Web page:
This, the latest installment in my series of Logi novellas, revolves around the MX Anywhere 3S mouse, an updated version of the MX Anywhere 3. It’s a decent mouse. It’s (you guessed it) well made. It’s reliable. It’s inoffensive to look at. But at $79, it’s priced too steeply for what it is: a relatively featureless office pointer.

That doesn’t mean that the MX Anywhere 3S is a terrible mouse, though. Our 3-star rating here at Tom’s Guide is defined as “worth considering”, and indeed there are a few reasons why buyers with a little expendable budget may wish to add it to their best wireless mouse shortlist. Find out more in my full Logitech MX Anywhere 3S review.

Logitech MX Anywhere 3S mouse review: Cheat sheet

What is it? A compact wireless office mouse
What does it cost? $79 / £89 from Amazon or Logitech
What’s good? A lovely scroll wheel, nice weighting and 8K DPI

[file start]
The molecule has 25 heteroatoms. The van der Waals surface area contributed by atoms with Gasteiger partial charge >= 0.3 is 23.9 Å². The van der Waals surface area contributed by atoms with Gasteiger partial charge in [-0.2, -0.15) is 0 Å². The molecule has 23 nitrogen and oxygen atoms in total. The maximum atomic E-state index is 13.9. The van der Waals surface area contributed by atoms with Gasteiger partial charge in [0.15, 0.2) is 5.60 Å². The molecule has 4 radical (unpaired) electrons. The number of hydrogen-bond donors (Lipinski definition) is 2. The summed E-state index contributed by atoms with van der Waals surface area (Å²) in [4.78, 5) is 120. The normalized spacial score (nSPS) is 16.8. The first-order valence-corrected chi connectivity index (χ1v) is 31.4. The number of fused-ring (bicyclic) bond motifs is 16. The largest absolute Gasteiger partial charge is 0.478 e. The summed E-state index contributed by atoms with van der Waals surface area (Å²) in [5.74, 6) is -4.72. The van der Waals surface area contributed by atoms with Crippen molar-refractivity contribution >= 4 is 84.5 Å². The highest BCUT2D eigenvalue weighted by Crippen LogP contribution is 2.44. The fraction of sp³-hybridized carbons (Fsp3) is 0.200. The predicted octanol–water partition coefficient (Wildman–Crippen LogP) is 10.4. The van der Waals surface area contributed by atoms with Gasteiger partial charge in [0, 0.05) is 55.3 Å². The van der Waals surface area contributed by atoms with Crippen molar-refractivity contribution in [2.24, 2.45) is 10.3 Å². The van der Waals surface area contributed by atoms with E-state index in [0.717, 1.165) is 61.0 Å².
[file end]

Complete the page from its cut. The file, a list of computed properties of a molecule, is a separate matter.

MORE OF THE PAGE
What’s not? Cost, ergonomics and a shortage of onboard controls

Logitech MX Anywhere 3S mouse review: The ups

Don’t get me wrong, this isn’t an awful mouse, and it might suit your needs, especially if you’re after something super compact. The MX Anywhere 3S also features up to 8K DPI, making it suitable for casual gaming, plus a lovely scroll wheel. I’m a big fan of the mouse’s weighting, too. 

Logi quality

A photo of the Logitech MX Anywhere 3S mouse on a stone surface with a blue wall in the background.

(Image credit: Future)

As a Logitech product, the MX Anywhere 3S is built well. While styled rather conservatively, it still looks and feels premium, and certainly won’t give you any headaches in the reliability department. All the buttons and switches click nicely, and the milled metal scroll wheel delivers a satisfying thunk when set to ratchet mode (more on that later).